Wednesday, September 4, 2013

The Grandmaster


 Grade: 87/A-

Since his 1990s breakout with films like Chungking Express and Happy Together, Wong Kar-wai has been the quintessential romantic director of world cinema. His new film The Grandmaster is a bit of a departure- his first take on the kung fu genre since his 1994 film Ashes of Time, it is less spontaneous and more bound to narrative than most of his features. But that doesn’t make this project any less essential or personal. The Grandmaster is not the director’s most perfect film, but it may be one of his most moving.

The film tells the story of Ip Man (played here by Tony Leung), the martial artist best known for training Bruce Lee. Ip is a master of southern China martial arts in 1930s Foshan. When he defeats the southern grandmaster in a battle of philosophical ideas, the man’s daughter, Gong Er (Zhang Ziyi) challenges him to a sparring match to reclaim her family’s honor; she wins, but the two clearly make a connection.

Before the two can have a rematch, the Japanese overrun China. Ip refuses to collaborate, he loses much his family to starvation. Gong, meanwhile, seeks revenge after the treacherous collaborator Ma San (Zhang Jin) murders her father. The two reconnect after the war, when Ip has moved to Hong Kong to teach martial arts, but find that what once was cannot be reclaimed.

It’s a lot of plot for Wong, a sensualist director who’s more comfortable with building films based around mood and feeling, and the film occasionally buckles under the weight of history. It doesn’t help that the U.S. cut (108 minutes compared to the Chinese cut’s 130) layers on the exposition so western audiences don’t get lost, or that the structure has been rejiggered from the international cut’s mostly linear storytelling to a sometimes jerky structure that follows Ip chronologically only to double back and tell Gong’s war story.

But for all of the U.S. cut’s flaws (which are not totally ironed out in the Chinese version*), it is still one of Wong’s most impressive acts of filmmaking. The fights were choreographed by Yuen Woo-ping, who directed Iron Monkey and choreographed Crouching Tiger, Hidden Dragon, The Matrix, and Kill Bill. They have the same balletic feeling as Yuen’s past work, but where those films were directed for maximum expression, Wong’s direction of the fights is impressionistic. In an opening fight between Ip and dozens of men, Wong cuts to show the mechanics of the fight- the placement of the feet, the use of hands, the deliberate movement- while also focusing on how the rain affects his movement, soak his clothes, flies up as it hits the ground. The fight is coherent, yet elliptical- the snapshots of the full picture are enough to make the impact.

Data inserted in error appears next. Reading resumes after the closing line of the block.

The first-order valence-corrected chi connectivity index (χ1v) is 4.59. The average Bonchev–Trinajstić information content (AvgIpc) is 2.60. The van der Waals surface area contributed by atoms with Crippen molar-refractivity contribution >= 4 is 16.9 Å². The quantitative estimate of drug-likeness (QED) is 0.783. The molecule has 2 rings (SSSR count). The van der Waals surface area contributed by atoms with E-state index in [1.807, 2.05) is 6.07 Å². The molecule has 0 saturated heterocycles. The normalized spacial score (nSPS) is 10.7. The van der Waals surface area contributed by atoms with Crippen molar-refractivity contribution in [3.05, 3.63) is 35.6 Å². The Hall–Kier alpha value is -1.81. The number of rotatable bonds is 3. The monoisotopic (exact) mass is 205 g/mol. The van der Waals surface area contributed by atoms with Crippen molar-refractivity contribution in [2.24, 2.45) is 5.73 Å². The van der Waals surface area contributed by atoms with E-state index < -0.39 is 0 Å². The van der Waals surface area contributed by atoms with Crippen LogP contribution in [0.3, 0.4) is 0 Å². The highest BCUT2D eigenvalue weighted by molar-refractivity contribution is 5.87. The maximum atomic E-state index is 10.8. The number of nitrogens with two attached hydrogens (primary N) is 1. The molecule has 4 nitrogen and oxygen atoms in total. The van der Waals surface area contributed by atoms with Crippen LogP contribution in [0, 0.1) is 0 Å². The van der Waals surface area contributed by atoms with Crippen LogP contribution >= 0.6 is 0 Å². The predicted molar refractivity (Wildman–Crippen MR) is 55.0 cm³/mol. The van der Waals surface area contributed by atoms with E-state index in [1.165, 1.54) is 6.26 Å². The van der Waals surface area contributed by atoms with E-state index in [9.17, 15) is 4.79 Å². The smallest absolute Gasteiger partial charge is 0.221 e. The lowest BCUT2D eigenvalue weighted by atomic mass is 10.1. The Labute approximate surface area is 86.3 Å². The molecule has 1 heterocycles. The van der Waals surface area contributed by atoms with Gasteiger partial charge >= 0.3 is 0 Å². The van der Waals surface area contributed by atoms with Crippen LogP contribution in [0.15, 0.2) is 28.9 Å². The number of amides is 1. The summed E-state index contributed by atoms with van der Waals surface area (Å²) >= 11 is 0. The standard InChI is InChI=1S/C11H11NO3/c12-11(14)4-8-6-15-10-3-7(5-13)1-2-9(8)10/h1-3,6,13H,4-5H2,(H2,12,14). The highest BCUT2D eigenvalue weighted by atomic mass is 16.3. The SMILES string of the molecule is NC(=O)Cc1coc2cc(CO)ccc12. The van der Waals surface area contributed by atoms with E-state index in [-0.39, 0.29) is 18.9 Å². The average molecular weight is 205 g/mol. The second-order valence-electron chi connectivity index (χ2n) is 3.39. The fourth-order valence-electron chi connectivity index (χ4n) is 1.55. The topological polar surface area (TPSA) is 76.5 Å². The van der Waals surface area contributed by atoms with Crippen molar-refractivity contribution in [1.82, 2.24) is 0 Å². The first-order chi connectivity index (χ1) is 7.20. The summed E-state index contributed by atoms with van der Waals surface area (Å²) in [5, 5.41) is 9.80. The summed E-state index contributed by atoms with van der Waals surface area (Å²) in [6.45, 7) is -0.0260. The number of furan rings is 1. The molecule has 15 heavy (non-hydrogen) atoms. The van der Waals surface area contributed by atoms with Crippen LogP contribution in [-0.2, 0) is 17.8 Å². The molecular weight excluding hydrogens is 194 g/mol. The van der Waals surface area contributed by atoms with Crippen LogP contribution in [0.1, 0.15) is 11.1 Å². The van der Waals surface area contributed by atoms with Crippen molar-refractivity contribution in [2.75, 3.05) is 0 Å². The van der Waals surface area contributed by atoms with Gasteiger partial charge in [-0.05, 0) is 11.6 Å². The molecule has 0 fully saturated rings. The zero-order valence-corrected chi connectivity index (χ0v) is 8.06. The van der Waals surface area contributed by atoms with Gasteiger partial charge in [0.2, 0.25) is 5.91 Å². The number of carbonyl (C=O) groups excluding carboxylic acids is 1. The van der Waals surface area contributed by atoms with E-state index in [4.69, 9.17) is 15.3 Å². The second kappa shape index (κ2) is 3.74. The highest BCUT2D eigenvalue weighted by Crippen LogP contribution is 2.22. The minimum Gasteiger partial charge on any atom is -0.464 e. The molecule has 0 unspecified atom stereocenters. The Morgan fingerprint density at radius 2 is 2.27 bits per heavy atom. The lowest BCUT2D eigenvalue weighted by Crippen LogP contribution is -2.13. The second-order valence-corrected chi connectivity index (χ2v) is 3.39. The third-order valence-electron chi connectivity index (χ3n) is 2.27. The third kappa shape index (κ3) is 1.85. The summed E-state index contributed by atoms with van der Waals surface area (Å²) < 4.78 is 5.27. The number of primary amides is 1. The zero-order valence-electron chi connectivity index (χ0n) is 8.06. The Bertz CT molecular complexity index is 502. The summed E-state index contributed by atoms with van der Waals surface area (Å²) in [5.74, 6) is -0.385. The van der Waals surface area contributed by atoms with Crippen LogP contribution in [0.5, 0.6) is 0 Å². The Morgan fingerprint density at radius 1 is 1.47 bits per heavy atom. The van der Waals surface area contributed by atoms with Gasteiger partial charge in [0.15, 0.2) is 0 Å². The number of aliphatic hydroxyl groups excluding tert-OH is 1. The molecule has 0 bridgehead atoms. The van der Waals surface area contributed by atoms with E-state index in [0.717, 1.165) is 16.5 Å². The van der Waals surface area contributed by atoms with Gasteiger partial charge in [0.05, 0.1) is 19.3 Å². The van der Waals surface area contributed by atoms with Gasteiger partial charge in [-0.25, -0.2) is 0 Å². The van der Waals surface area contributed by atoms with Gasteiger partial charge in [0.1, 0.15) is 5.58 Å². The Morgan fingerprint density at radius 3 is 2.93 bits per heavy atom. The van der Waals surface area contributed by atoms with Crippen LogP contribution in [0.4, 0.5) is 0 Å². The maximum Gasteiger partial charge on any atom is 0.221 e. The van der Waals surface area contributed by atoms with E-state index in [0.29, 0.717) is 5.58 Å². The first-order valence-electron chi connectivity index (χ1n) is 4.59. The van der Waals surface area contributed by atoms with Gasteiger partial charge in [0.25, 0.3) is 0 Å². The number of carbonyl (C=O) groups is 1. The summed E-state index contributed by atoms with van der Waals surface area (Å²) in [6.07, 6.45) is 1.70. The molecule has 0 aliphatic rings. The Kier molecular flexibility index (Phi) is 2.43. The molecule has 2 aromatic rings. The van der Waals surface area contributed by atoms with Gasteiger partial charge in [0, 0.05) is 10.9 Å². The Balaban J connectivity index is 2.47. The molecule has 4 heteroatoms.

The fight sequences are uniformly gorgeous, but they’re often just as impressive for what they say about the characters as they are for sheer physical awe. In a battle of wits between old master Gong and Ip, not a single blow is struck. Instead, it’s a dance as Ip tries to break a cake (that represents China) in the old master’s hands- what’s telling is that the master is more impressed by Ip’s philosophical, optimistic statement than by his success in the physical challenge. He believes that China, and Chinese martial arts, can be united.

More impressive still is the match between Ip and Gong Er, which pushes the balletic nature of Yuen’s choreography to its logical extreme as the two find they are worthy opponents. Wong’s shots of their faces nearly touching, their hands grasping each other’s forearms communicates more in images than any director could in words- in this match, they’ve found true love.

Alas, it is not to be. The Grandmaster often recalls Wong’s earlier masterpiece In the Mood for Love, not the least of which because both films have a strong, quietly charismatic center in Leung. The actor knows how to express a world of emotions through the slightest gaze, and he captures not only Ip’s intelligence and strength, but his loneliness and regret. A number of key shots isolate him by using the step-print method, which slows his motion down while the people around him move in fast blurs. He’s a man who’s loses everything- family, home, Gong, and a chance to bring together the martial arts world.

Zhang is just as strong as Gong. Her gender has kept her from being recognized as a martial artist, but if anything she’s made up for that with fierce determination and protectiveness of her family. She’s given a terrific foil in the malevolent Ma San, not to mention a great battle on a train platform that outdoes nearly every other fight scene in recent memory. But it’s her tragic arc that ultimately makes her so memorable- her choices, while noble, also limit what she can share with Ip by the end.

The Grandmaster might be more beholden to traditional storytelling than most Wong films, but it remains a Wong film through and through. Aided by a swooning, melancholy score and the evocative use of two Ennio Morricone pieces (including the Yo-Yo Ma version of Once Upon a Time in America’s “Deborah’s Theme”, his best work), it is a film filled with longing and loss, both for the lost martial arts and the unfulfilled romance at its center. It’s a film that knows that for the survival of Ip and his teachings, there’s a whole world that will never be seen again.

*The Chinese cut is interesting, in that it eliminates the exposition and disjointed feeling of the American cut, but for all of its sweep it occasionally feels a tad flabby. And while it contains a handful of indelible scenes that were unfortunately eliminated from the American cut (especially those that strengthen the loss of the Gong legacy), it is curiously missing an encounter between Ip and the martial artist Razor (Chang Chen) that underscores the “worthy opponent” connection between Ip and Gong. Neither cut is perfect, both are essential.

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